This week, I published my first journal article about iceberg scattering.
In the bigger context, studying the physical behaviour of icebergs is important.
To get a better picture, this would require ground truthing. In science, ground truthing refers to on-location collection of data and information.
The problem is that getting to these remote sites is very expensive and very treacherous given the nature of icebergs.
Ever heard of the phrase ‘tip of the iceberg’? We still don’t really know a large amount about the part of an iceberg that is emerged underwater.
We only know the top 10% that is visible above the ocean surface.
A quick scientific fact for you. The reason only 10% shows above the surface is due to the change in density between ice and seawater.
Seawater density is about 1025 kg/m3, whilst ice is 920 kg/m3.
You can try a quick experiment in which you just place an ice cube into a glass of water or other drink. What you’re seeing is a buoyancy effect.
As an object with a smaller weight hits the water, it will fully submerge for a split second whilst a buoyancy force then upthrusts it back to the surface.
The object will settle at a point in which the water weight is the same as the object, creating equilibrium.
You might be thinking, why don’t ships sink if their weight is greater? This is because the hull encloses a volume of air, creating a shape which is less dense than water.
In my paper, I didn’t look at buoyancy or density that much. Instead, I focused on geophysical properties such as shape, and size of the icebergs.
You see, icebergs can be classified based on these properties. Smaller icebergs are called growlers, and bergy bits.
Yes, they really are called that.
Then as icebergs get larger, the classification becomes boring- medium, large, and very large.
From the pictures, you might be wondering why some icebergs appear bluer than others.
Blue icebergs have had every air bubbles squeezed out by compressed snow which make them denser. White ice still has air bubbles within it.
The shape is of interest too. In Antarctica, flat topped icebergs are a tabular shape, formed from the calving of flat topped ice shelves.
In contrast, Arctic icebergs calve from glaciers, so you might get more irregular shapes like blocky, dome, drydock, spire, wedge and pinnacle.
A third point of interest is surface wetness. This basically means the top of an iceberg may have surface liquid water on it.
Finally, a fourth point of interest in iceberg properties is its dielectric constant. This is basically the measure of the iceberg’s ability to insulate electric charges.
And now we have the basic physics of icebergs, we come on to the main aim of the study I published.
To address this aim, we need to know what method we’ll use. In remote sensing, a common type of radar used to detect or analyse icebergs and ships is synthetic aperture radar (SAR).
We use SAR due to its capability to transmit and receive waves in remote areas where there is little to no sun or a large cloud cover. A SAR system also uses the Doppler effect to measure distances on the ground.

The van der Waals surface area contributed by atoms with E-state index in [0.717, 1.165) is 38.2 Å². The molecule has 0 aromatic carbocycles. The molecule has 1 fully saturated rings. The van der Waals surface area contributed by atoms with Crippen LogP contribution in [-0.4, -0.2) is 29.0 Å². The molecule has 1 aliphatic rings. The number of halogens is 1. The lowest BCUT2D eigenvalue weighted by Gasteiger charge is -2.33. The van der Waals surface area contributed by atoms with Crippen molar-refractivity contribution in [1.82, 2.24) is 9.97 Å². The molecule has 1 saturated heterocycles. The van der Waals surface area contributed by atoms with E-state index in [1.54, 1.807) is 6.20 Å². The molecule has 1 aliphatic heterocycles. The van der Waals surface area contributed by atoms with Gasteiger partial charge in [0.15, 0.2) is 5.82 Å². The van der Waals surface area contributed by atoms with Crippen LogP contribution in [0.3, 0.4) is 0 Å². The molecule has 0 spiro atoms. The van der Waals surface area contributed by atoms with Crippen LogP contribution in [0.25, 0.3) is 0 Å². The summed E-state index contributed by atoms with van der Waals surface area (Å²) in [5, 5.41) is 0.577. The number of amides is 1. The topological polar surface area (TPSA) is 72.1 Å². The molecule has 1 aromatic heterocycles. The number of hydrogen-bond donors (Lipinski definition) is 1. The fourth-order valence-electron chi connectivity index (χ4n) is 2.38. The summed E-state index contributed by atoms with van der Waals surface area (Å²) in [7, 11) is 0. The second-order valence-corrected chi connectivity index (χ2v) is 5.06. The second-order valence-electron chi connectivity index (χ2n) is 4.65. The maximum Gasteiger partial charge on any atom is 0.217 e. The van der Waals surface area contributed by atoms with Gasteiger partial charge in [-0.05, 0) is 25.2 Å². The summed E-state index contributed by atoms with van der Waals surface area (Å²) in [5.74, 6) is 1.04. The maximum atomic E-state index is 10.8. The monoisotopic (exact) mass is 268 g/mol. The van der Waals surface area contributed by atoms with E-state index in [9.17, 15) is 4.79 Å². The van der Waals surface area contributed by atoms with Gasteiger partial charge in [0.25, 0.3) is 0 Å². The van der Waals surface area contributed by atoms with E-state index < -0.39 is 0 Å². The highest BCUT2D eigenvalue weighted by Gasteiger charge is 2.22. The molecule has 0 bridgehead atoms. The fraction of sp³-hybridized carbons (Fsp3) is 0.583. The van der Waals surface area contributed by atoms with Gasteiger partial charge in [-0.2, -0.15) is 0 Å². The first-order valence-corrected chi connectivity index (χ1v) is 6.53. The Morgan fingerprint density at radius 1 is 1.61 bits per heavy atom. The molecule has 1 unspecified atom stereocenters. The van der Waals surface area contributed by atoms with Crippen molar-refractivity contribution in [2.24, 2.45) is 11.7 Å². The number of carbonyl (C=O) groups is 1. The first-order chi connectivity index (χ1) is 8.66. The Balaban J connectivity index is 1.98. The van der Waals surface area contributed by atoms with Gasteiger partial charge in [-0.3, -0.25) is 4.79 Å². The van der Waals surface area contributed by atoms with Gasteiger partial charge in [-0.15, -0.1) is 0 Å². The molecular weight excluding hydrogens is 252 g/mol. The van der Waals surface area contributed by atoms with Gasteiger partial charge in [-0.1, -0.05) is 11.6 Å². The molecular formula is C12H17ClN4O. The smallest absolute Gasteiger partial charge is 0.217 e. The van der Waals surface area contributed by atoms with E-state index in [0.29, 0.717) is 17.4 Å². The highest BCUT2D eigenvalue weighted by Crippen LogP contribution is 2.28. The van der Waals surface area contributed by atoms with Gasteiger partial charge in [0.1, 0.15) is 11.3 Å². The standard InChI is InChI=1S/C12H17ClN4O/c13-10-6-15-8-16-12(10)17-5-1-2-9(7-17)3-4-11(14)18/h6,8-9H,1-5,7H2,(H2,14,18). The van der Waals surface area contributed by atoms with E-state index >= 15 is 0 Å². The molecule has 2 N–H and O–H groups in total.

If you ever wondered why sirens sound higher pitched when approaching you, and lower pitched after they pass, this is due to the Doppler effect. SAR works in the same way.
Before the SAR passes over the object, the Doppler frequency of the beam that it receives is higher. After it passes over, the frequency of the beam decreases.
You can read more about SAR in the paper. Let’s talk about what makes it useful for iceberg studies such as my own.
SAR can be used to detect icebergs on the ground, and send them to ships for safe and secure shipping. But there is a limitation to the size of the icebergs that current SAR systems can detect.
And due to climate change, an abundance of much smaller icebergs smaller in size than which the radar can detect, could create huge hazards for ships.
For this reason, we are in the process of creating iceberg detectors using coding programs and higher resolution data to try to address this.
What SAR can do is study physical behaviour of icebergs from above. It does this through polarisation, which I already touched on briefly.
The science of polarisation of waves is known as polarimetry and there are three types of polarimetric mode. There is a brief introduction to polarimetry in the paper.
How about some more practical knowledge from my study?
We’re almost there. We just need to touch on one more theoretical aspect: the scattering.
In radar, the term backscatter refers to a wave which has hit a target, but scatters in a different direction. This is happening constantly with icebergs due to the geophysical properties I mentioned above.
There are four main types of scattering (surface, volume, double bounce, helix) all of which are covered in my paper.
Studying the scattering behaviour of icebergs using a quad-polarimetric SAR system was the main aim of my study. Our results give hope for providing some better iceberg classifications for the future.
Studying this further will reveal that scattering types and parameters are all induced by the geophysical nature of icebergs, as my paper shows.
The next work is focused on testing previous iceberg detectors, and eventually innovating a brand new one from scratch.
If you have questions on icebergs, polarisation of waves, or radar, you are welcome to get in touch. My journal article is available for free here.
Feature image source: Pexels